Courthouse site-selection process flawed, inefficient
Union Democrat staff /
A new $70 million dollar courthouse will ideally be the centerpiece of Tuolumne County's planned law and justice center, off Old Wards Ferry Road near Sonora.
So it may come as a surprise to many that the state Administrative Office of the Courts, which determines the building's location, has not yet agreed to the county-owned site. Although the Board of Supervisors voted to buy the 50-acre center property in November of 2009, the state shortly thereafter began an exhaustive and time-consuming courthouse site selection process of its own.
Even now, the AOC "has a number of issues" with the Old Wards Ferry site and will likely not make a final decision until the end of this year. In December 2010, the county-owned site was recommended over two others - one on Sanguinetti Road and the other on Hess Avenue - in an evaluation completed by a local Project Advisory Committee.
But that was not the final decision: The three-site field evaluated by
the local committee, according to AOC spokeswoman Daisy Yee, will be
narrowed to two - the county-owned site and one other. Next, she said,
environmental work and property negotiations will begin, culminating
with a final decision by the end of the year.
Which gives rise to questions:
Why would the state spend more than two years evaluating sites here
when Tuolumne County previously did its own search involving dozens of
properties and spanning nearly a decade? The county also completed an
exhaustive environmental impact report examining a wide range of issues
and options before making its decision. County Administrator Craig
Pedro said the AOC's own courthouse location criteria were considered
in the process.
So, again, why would the state duplicate this costly, time-consuming process?
Granted, the board vote to buy the Wards Ferry property was 3-2 and
the site was controversial. But it was nevertheless a local decision
openly aired and debated at open meetings.
Now it seems like that decision is being second guessed by
Sacramento and San Francisco bureaucrats with little knowledge of local
geography or infrastructure.
Yes, the state has its own protocols to follow. But once its
required call for potential sites drew about a half-dozen candidate
properties, AOC should have relied on the work county officials had
already done to both narrow and speed the search.
"We pointed out that we could give them two file drawers worth of
information," said Pedro, adding that the state preferred to do its own
California has already budgeted $70 million in state funds for the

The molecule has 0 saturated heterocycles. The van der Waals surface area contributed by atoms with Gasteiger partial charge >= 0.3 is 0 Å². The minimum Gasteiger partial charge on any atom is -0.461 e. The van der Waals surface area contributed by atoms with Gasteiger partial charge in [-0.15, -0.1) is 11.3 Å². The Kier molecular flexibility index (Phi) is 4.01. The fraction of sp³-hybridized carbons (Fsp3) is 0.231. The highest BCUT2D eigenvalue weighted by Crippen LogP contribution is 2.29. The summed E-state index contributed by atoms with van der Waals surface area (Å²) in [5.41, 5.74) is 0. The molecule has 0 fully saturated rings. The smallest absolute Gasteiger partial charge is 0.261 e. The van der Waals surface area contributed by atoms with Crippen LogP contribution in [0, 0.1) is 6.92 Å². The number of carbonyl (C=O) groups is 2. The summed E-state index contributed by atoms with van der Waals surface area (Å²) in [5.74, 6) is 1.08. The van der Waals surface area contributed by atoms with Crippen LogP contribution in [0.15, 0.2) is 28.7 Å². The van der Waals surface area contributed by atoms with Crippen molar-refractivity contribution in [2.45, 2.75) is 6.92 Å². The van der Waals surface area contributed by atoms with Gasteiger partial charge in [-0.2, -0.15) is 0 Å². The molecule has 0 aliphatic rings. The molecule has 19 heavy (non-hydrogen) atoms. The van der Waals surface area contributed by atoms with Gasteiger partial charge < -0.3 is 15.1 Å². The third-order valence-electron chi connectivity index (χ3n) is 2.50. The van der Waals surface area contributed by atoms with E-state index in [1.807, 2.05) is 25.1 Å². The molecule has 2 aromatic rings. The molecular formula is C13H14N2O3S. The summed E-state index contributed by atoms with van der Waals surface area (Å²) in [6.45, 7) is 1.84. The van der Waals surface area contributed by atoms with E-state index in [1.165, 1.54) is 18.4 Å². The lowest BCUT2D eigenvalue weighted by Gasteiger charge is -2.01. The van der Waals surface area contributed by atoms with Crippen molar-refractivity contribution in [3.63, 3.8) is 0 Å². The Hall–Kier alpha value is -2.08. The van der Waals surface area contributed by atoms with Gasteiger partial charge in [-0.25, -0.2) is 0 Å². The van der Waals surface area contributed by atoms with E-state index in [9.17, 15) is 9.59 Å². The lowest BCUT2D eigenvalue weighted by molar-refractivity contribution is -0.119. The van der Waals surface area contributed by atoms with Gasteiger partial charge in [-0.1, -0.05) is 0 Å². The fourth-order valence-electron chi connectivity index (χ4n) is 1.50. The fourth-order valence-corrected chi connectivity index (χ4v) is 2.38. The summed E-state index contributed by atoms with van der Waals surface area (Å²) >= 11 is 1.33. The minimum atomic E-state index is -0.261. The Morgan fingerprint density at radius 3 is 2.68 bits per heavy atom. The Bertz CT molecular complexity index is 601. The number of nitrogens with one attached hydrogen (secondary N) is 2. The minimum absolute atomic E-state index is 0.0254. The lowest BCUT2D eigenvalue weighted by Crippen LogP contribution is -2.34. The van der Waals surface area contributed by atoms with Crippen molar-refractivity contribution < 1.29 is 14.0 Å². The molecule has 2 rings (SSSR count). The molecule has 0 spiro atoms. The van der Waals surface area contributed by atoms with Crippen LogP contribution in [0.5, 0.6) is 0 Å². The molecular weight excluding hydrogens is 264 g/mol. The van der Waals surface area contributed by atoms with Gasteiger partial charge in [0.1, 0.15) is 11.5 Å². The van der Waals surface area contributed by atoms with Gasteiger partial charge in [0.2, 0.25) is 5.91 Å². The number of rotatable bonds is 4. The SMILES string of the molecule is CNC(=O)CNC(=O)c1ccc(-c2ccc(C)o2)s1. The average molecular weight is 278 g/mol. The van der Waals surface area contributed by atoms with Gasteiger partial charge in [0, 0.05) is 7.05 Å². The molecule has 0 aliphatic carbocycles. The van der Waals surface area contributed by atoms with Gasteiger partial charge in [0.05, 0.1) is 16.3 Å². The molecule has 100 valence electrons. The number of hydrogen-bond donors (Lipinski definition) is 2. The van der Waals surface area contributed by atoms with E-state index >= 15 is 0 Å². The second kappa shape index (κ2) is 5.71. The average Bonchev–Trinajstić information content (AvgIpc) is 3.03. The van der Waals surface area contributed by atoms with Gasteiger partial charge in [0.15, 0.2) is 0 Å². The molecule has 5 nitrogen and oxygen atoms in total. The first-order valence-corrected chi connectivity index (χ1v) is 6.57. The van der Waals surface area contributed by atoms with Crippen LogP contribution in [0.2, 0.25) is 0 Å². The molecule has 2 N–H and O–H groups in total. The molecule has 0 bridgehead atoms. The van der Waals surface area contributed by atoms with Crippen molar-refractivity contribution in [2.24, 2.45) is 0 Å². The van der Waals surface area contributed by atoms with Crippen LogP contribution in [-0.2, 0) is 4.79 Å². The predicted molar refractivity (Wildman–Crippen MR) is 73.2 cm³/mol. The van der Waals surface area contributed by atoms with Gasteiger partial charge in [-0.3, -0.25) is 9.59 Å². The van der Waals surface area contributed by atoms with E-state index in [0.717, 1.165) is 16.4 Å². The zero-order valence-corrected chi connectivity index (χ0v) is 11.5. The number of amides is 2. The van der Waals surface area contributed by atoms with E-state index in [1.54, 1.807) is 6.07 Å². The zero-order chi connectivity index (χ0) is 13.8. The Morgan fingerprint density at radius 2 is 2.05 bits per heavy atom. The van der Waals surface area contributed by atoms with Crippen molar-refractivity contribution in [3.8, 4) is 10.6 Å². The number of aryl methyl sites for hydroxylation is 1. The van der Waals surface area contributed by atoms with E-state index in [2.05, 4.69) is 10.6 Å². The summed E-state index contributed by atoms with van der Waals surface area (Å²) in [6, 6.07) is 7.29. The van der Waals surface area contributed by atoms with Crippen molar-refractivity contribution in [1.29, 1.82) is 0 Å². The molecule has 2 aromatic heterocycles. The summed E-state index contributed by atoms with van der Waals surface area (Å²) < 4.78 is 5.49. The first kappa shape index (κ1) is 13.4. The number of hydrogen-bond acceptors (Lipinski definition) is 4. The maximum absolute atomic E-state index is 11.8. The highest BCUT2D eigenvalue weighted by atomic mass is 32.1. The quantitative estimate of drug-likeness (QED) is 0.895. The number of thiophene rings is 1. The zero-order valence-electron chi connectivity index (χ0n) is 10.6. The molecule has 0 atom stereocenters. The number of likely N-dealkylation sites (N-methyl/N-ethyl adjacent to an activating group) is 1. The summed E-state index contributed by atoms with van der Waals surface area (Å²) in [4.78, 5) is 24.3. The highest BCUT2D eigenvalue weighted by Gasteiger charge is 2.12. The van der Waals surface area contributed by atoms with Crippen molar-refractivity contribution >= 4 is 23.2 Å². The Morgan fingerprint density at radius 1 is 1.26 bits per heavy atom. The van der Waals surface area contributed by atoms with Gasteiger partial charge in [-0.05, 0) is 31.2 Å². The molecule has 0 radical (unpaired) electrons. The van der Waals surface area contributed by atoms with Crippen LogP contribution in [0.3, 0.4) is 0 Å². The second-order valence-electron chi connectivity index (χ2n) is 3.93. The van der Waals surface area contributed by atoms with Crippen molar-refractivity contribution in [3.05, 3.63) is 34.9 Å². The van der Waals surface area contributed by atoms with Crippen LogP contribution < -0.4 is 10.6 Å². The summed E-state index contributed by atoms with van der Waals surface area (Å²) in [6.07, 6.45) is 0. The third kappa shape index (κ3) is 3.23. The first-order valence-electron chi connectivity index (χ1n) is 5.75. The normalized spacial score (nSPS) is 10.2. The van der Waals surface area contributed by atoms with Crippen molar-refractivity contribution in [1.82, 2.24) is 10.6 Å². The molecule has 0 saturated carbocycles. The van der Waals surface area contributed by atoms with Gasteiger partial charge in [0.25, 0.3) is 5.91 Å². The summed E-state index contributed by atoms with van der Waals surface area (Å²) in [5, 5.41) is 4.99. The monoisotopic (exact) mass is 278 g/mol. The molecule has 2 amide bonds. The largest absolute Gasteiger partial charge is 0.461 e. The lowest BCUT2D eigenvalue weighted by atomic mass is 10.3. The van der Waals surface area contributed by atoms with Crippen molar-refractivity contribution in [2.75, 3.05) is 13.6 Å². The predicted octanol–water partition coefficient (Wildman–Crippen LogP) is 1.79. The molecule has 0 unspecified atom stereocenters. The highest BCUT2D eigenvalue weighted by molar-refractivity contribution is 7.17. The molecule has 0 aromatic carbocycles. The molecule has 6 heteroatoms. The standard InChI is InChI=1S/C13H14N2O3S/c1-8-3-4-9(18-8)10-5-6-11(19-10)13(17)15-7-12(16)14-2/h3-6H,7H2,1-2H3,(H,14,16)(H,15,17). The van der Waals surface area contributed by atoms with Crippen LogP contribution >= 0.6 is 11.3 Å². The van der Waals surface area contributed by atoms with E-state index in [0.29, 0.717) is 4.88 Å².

new Tuolumne County Courthouse. Still, it seems that streamlining the
site-selection process in a county that's already chosen its law and
justice center site would be an obvious decision - especially given
California's multi-billion dollar deficit and the projected cuts in
spending and services.
That the county center would include a new jail, juvenile detention
center and offices for the district attorney, sheriff, public defender
and California Highway Patrol poses another question: What sense would
it make to build the new courthouse elsewhere?
That the entire procedure is news to many of us is an another issue.
Although the state's site-selection procedure was not deliberately
hidden, neither was it well publicized or updated. Real estate agent
Shaun Crook, who represents the owners of one of the candidate
properties, was concerned that the process has taken place outside the
Indeed, the Project Advisory Committee met behind closed door and
the Board of Supervisors' updates came in secret session - because
property purchase and sale negotiations are legitimate grounds for
All this said, Pedro is confident that the AOC, after completing
all its research, "will reach the same decision we did and pick the
Wards Ferry Road site."
Which would spare us from a state decision that would not only be
embarrassing but would seriously undercut under the county's efforts to
centralize its law and justice offices, which grand juries for years
have criticized as both scattered and inadequate.
But even if the state and county finally agree, it doesn't take
away from the fact the state wasted many hours and many thousands of
dollars in a process that largely duplicated work already done on the
As budget pressures mount on all levels of government, this type of
inefficiency is a luxury we cannot afford. Cooperation and shared
effort should instead mark relations between the state and its